JNK signaling has been well defined as a key regulator to initiate the transcription of many MMPs including MMP-9 [20, 21]. To probe the possible role of JNK in cytokine-induced MMP-9 expression, we treated human dermal fibroblasts in 3D type-I collagen or on plastic by inhibitors for JNK (SP600125), p38 MAP kinase (SB239063), and PI-3 kinase (wortmanin) at the effective concentration suggested by the manufacture. After 3 days of culture with TNF-α and/or TGF-β, the conditioned medium was examined for gelatinase activities. As shown in Fig. 5A, the cytokine-induced MMP-9 was suppressed thoroughly by the JNK inhibitor, although the inhibition efficacy was slightly lower by the cells cultured in 3D gel, which may be due to the adsorption or trap of the compound in the scaffold of ECM. Expression of proMMP-2 (72-kDa) and maturation to the active form (62-kDa) were clearly not altered by the JNK inhibitor, indicating specific inhibition and absence of general cellular toxicity. In contrast, the inhibitors for p38MAP kinase and PI3 kinase were found without effects on MMP-9 expression. Activation of JNK by fibroblasts ectopically expressing PAK1 variants was measured by antibody against p46 and p54 SAPK/JNK dually phosphorylated at Thr183 and Tyr185 (Fig. 5B). After 20 min treatment with cytokines JNK was phosphorylated in response to TNF-α by the controlled cells (GFP), and largely abrogated by the cells expressing inactive PAK1 (K299R) (Fig. 5C).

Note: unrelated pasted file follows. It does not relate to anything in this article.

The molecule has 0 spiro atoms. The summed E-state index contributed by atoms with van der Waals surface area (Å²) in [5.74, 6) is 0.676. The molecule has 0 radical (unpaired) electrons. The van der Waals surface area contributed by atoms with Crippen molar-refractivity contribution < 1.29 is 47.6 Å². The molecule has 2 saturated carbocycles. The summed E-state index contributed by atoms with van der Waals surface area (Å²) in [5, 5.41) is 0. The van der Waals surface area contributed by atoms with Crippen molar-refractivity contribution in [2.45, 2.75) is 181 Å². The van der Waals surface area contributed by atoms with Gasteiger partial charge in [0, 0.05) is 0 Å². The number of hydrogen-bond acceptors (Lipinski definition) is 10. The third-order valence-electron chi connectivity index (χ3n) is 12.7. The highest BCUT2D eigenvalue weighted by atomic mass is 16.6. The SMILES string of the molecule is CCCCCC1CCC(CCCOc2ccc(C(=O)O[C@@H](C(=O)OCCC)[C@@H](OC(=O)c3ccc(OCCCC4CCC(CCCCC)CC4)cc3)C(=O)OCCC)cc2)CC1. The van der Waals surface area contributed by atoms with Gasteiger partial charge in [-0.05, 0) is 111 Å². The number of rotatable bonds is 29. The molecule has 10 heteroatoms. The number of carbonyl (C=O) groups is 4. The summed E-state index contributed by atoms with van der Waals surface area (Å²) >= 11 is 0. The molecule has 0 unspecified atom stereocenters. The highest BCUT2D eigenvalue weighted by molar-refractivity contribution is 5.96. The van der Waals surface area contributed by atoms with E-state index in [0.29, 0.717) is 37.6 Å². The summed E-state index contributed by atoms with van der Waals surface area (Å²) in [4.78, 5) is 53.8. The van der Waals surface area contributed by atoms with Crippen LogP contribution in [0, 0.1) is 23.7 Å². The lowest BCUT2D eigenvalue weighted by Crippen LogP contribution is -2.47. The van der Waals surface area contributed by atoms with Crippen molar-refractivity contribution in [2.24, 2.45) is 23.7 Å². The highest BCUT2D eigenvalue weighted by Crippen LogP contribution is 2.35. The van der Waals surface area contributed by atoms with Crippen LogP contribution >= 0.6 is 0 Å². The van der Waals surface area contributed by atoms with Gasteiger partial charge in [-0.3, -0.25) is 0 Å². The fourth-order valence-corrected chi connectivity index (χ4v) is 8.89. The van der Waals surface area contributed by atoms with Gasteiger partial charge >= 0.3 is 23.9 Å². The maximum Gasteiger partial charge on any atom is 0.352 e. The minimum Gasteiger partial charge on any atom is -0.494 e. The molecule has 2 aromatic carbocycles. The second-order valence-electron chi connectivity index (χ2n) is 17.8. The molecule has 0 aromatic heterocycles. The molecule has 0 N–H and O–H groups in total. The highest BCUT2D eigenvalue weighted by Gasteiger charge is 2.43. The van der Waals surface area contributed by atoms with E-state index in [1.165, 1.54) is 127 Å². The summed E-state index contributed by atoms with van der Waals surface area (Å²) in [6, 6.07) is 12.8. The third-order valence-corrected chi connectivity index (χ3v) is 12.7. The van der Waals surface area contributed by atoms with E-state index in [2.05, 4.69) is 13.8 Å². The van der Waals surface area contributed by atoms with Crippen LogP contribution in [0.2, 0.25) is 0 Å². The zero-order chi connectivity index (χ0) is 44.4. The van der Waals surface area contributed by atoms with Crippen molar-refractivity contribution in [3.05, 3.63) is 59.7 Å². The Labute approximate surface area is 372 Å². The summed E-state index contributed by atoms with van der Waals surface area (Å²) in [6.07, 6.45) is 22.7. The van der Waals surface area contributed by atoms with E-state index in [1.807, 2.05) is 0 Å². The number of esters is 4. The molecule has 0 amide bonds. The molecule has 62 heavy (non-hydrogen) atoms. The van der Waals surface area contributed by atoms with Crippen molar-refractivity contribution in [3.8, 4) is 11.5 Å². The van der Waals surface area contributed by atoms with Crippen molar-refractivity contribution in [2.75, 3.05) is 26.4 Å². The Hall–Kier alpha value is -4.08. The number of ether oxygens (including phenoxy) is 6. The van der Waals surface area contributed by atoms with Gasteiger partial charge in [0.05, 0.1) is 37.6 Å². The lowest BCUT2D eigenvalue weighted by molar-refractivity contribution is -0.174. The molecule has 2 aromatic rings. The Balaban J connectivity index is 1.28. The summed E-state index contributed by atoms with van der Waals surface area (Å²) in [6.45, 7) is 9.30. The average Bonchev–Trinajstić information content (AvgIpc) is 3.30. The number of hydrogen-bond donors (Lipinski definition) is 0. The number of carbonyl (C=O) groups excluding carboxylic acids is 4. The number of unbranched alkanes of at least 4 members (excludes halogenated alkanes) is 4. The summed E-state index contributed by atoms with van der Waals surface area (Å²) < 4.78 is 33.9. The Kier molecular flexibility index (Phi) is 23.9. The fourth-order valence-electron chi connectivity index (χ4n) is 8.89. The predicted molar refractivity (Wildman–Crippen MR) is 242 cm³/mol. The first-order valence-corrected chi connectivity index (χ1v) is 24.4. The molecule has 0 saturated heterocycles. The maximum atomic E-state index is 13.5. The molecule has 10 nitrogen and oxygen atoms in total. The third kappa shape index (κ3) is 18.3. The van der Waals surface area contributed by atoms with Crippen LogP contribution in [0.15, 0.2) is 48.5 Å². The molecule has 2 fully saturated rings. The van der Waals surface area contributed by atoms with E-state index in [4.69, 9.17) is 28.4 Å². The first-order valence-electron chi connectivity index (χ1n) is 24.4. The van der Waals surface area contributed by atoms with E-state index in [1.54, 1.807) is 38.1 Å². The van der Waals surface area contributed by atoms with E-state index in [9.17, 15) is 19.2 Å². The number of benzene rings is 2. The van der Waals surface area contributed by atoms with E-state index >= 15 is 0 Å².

In addition to JNK and NF-κB pathways, TNF-α also activates p38MAP kinase, which prompted us to examine its role in regulation of MMP-9 expression. Human dermal fibroblasts transduced by lentivius expressing p38MAP kinase or the dominant negative variant; and the resultant cells were cultured either on plastic or in 3D gel followed by treatment with cytokines. As shown in Fig. 6A, cytokine-mediated proMMP-9 expression was not altered by p38MAP kinase, which is in line with the results of the inhibition experiment (Fig. 5A). In contrast, MMP-9, but not MMP-2 expression, was totally suppressed by inactive PAK1. Moreover, protein stability of the ectopically expressed p38MAP kinase was not regulated by TNF-α (Fig. 6B). Thus, JNK1 is likely to be a downstream effector of PAK1 as demonstrated previously by others , and we showed here such moiety in the TNF-α signaling to control MMP-9 expression.
Not regulated by PAK1, NF-κB signaling is essentialfor MMP-9 expression
Many studies have demonstrated the role of NF-κB in regulation of MMPs including MMP-9 by directly recruitment of NF-κB to the cis-elements in the 5'-promoter of MMP-9 [20, 21]. Of interest is to know if NF-κB signaling is also under control by PAK1. Activation of NF-κB was measured by degradation of its inhibitor, IkappaB-α by the fibroblasts under the context of GFP, PAK1 (K299R), p38MAP kinase and its dominant negative variant. After 10 min of stimulation with TNF-α, IkappaB-α was promptly up-shifted, presumably through hyper-phosphorylation (Fig. 7A). At 20 min after the challenge the IkappaB-α was totally diminished by all these cells. Thus, in contrast to JNK, NF-κB is independent of PAK1 signaling. To confirm the notion of requirement of NF-κB we treated the fibroblasts with inhibitor for IKK, and measured the mRNA and protein of MMP-9. As shown in Fig. 7B and 7C, the cytokine-induced expression of MMP-9 at both mRNA and protein levels was partially suppressed by the IKK inhibitor. Conversely, expression of MMP-2 was not affected by the inhibitor. Thus, NF-κB signaling is required, but not under control by PAK1, to induce MMP-9 expression.
Phosphorylation, activation, and stabilization of endogenous PAK1 in response to TNF-α/IL-1α